“The Phoenix must burn to emerge.” — Janet Fitch
“You staying or going?” you ask.
“One day layover,” he says.
“Me too,” you tell him.
These are the first words you utter to the man you’ve been sitting beside for the last twelve hours.
You get to talking and discover he’s traveling to Afghanistan. There’s an anticipation that belies his poise when he names that place. He knows your mind is flooded with adjectives, many not good, carefully teased out from the noise that engulfs us all.
But you zig when he thinks you’ll zag.
“Ah, the graveyard of empires,” you tell him, referencing how no one, including the mighty British Empire and Alexander the Great managed to plant their flags as victor in that faraway land.
“You’re right!” he beams.
His youth reminds you of your former self. You see the same angst in his eyes, however subtle and bloodshot. You suddenly forgive him for stealing the armrest the entire flight.
You’ve arrived and that’s all that matters.
Before long, you’re navigating this new land by metro. It’s surprisingly simple, which is fine by you. Red line. Green line. I got this, you think.
You listen for your stop as if your life depends on it because maybe it does. “Burj Khalifa,” you keep repeating to yourself.
You make stops, as all trains do, as faces that surprise you as much as yours does theirs board buried in touchscreens.
Wow, you think. I didn’t realize Dubai was so diverse.
You’re reminded how being proven wrong about the world, how you thought it was, or worse, how you thought it ought to be is the whole point. You travel not to see new terrains but to re-explore and illuminate the ones within.
You make your stop and pat yourself on the back for a small “win.” Victories feel heightened when the land you trek isn’t your own.
You make your way to the street and instantly remove your blue blazer. It’s a heat you’ve only experienced once in your life. The same angry sun that accompanied your aimless jaunts in places named Amman, Petra, and Aqaba has found you once again.
In just seconds the heat has already had its way with you. You’ve barely walked the distance of a first down and you’re drenched in sweat.
You follow signs for Mohammed Bin Rashid Blvd, wondering briefly what one must do to have a street named after them before the bright lights of the world’s tallest building lure you like some siren in the Odyssey.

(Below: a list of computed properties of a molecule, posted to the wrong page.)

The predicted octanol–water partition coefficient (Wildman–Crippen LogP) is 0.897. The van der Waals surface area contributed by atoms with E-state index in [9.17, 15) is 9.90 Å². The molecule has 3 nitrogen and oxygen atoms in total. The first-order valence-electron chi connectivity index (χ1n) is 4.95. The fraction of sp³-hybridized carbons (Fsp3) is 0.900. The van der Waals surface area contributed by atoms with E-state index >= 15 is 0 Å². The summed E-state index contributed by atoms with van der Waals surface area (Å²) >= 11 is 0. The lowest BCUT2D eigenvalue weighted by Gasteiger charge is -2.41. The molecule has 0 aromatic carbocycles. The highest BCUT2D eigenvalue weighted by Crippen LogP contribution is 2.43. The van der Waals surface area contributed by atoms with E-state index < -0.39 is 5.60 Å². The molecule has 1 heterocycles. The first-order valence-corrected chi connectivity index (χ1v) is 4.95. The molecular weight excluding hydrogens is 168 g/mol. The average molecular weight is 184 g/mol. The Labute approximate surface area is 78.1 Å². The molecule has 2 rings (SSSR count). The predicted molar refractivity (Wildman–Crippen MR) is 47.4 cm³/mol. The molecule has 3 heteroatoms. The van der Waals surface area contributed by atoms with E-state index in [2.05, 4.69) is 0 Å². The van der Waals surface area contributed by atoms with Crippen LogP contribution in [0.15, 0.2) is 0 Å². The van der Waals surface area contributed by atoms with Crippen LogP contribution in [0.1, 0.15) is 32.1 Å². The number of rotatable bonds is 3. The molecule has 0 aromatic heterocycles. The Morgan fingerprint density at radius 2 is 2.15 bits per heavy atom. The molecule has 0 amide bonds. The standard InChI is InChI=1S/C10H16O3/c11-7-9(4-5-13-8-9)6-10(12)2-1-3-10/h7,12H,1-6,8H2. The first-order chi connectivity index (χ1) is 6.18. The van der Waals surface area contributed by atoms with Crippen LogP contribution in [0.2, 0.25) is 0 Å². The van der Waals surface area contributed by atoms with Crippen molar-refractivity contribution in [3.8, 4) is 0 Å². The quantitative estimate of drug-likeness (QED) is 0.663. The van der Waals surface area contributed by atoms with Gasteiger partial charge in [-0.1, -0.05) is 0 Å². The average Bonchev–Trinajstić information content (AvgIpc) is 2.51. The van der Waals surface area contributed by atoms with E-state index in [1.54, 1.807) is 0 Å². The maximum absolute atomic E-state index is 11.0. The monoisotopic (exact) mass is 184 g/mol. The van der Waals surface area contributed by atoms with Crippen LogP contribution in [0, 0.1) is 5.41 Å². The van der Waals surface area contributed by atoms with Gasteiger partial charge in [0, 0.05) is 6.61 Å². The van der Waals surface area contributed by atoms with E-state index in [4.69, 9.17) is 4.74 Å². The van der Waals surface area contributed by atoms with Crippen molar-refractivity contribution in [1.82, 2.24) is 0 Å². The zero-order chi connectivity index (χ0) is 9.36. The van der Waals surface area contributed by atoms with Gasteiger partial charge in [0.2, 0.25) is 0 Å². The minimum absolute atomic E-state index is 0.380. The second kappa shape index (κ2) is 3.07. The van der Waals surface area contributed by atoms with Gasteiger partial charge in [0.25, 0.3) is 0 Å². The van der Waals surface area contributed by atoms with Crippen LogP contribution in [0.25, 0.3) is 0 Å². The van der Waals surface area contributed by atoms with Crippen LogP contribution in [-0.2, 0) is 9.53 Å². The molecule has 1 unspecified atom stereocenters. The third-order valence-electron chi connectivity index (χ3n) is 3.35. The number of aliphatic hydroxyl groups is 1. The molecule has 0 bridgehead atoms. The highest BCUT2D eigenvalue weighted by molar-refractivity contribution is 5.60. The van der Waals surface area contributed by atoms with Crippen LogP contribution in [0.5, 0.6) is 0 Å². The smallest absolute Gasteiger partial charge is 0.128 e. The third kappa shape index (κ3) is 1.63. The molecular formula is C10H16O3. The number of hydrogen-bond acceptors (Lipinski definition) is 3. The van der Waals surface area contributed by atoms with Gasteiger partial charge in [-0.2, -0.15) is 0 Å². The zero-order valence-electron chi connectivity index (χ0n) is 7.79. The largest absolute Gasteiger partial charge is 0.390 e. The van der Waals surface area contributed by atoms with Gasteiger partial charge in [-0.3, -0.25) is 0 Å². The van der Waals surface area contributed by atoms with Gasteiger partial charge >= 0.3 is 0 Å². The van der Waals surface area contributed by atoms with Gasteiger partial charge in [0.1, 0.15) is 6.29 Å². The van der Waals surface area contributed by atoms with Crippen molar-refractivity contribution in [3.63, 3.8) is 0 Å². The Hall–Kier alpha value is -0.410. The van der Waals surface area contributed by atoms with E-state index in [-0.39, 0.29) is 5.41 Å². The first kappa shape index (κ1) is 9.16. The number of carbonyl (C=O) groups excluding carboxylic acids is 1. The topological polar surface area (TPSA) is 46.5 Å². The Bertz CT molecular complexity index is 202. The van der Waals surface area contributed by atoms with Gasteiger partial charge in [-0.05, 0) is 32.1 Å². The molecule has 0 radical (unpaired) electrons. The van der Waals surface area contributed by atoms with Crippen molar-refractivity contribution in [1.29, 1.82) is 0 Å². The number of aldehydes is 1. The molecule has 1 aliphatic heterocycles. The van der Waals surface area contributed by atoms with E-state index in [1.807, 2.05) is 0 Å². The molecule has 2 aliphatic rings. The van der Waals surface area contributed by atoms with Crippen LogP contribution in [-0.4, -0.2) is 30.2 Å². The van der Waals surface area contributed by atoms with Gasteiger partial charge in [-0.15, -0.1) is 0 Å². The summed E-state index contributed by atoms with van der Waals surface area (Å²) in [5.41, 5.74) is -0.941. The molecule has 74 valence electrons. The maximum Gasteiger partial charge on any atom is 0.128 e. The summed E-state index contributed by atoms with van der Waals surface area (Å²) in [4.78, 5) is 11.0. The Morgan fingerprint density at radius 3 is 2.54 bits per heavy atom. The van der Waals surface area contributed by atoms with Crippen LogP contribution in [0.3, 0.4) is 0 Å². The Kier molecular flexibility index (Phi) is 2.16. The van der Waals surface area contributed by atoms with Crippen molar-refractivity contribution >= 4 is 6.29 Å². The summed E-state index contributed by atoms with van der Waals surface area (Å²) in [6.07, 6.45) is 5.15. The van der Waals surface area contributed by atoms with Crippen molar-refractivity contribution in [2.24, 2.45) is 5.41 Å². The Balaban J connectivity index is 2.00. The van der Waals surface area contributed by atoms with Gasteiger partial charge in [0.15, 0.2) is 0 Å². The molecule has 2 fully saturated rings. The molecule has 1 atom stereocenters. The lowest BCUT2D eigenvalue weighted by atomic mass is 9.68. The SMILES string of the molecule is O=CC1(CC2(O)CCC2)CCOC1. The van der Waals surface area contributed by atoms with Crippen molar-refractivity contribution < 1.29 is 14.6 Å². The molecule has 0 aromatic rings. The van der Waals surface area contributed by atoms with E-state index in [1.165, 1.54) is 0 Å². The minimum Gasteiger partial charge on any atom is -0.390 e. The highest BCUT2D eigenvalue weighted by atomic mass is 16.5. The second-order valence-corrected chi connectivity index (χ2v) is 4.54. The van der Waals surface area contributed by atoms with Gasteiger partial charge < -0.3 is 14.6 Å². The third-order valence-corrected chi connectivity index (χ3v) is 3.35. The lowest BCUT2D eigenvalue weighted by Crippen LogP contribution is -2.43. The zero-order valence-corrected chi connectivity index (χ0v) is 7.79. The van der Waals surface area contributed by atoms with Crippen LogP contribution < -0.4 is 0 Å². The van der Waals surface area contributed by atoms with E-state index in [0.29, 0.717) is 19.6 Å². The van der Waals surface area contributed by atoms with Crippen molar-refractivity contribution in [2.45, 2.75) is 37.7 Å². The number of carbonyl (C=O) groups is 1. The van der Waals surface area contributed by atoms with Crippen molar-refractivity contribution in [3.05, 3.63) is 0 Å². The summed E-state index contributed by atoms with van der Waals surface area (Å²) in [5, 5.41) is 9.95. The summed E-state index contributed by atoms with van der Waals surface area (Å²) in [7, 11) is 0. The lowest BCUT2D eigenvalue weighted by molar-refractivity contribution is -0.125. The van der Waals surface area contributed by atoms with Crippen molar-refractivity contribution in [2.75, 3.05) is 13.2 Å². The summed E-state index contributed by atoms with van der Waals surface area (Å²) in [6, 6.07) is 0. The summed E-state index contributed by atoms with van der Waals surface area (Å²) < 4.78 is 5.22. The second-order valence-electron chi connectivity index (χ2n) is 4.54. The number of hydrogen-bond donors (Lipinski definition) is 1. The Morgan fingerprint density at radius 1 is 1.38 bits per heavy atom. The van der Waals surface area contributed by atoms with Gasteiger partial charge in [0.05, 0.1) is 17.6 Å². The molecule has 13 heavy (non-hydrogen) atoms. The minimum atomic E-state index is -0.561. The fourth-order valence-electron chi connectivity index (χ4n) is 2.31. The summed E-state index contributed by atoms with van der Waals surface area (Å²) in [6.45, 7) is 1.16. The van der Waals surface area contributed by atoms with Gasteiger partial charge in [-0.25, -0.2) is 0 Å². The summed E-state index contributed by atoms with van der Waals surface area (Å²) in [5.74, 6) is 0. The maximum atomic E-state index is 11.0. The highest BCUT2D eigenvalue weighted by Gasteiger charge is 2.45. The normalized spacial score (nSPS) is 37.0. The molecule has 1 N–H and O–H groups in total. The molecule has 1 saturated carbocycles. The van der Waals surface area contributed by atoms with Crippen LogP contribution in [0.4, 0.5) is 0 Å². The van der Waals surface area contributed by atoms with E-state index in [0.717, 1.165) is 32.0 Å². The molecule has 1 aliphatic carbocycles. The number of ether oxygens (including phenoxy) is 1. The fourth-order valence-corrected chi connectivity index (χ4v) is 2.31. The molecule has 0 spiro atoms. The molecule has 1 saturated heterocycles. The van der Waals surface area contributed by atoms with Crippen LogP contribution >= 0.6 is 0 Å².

This towering symbol suddenly becomes your North Star regardless of what good, if any, it may lead to.
Soon, you find yourself in Dubai Mall. You chide yourself for traveling across the planet to wander past storefronts selling the same brands back home you don’t want or need.
But the air conditioning is too much to pass up.
You walk past pretty girls in burkas sipping expensive drinks as men in impeccable white thobes huddle over cappuccinos. It’s 10:30 pm on a Wednesday and the mall is packed.
You wonder if the entire city is here.
Now it’s late and you really must get going. “DAMAC Maison Hotel,” you tell yourself before raising your gaze. “Ah! That’s it!” you say out loud.
Only it’s not it.
There are four colossal buildings with the same moniker. But you gamble and somehow guess right.
On the way you hear the orchestra of drills, saws, and grinders from somewhere in the sky. It’s 95 degrees at 11:00 pm. If these are favorable working conditions you wonder what inhumane temperature awaits the next day.
It’s 5:30 am and you’re on four hours of sleep. The excitement, the incurable angst that accompanies your world adventures forces you to lace up and hit the streets.
The faint glow of the sun shines new life on this town as hundreds of men in hard hats and bright yellow vests amble to work. They stare at you quizzically as you weave through crowds competing to build things that will touch the sky.
But you don’t mind.
You’ve finally grown to appreciate your “otherness,” your not looking to be from anywhere in particular is precisely what allows you to go anywhere. You are a curiosity more than a threat, which has allowed you to arrive and vanish in dozens of countries with no incident.
It’s a fair tradeoff, you think.
You have just hours now before you must return to the airport. You glance up at the hundreds of unfinished towers. This city, rising like a phoenix from the ashes is a strange land; a cross between Tatooine and Blade Runner.
You’re intrigued but not quite sold. You’re not sure you could hang your hat here just yet.
Still, you cling to the belief that seeing the world must never stop so long as you’re able. You tell yourself to not travel would be to slowly die because each time your passport is stamped your view of the world is somehow broadened.
You travel not in spite of your ignorance but because of it.
At the very least, this brief layover in this bizarre place has made you realize as much.
That’s something, you think.
This is what happens when you arrive in Dubai.
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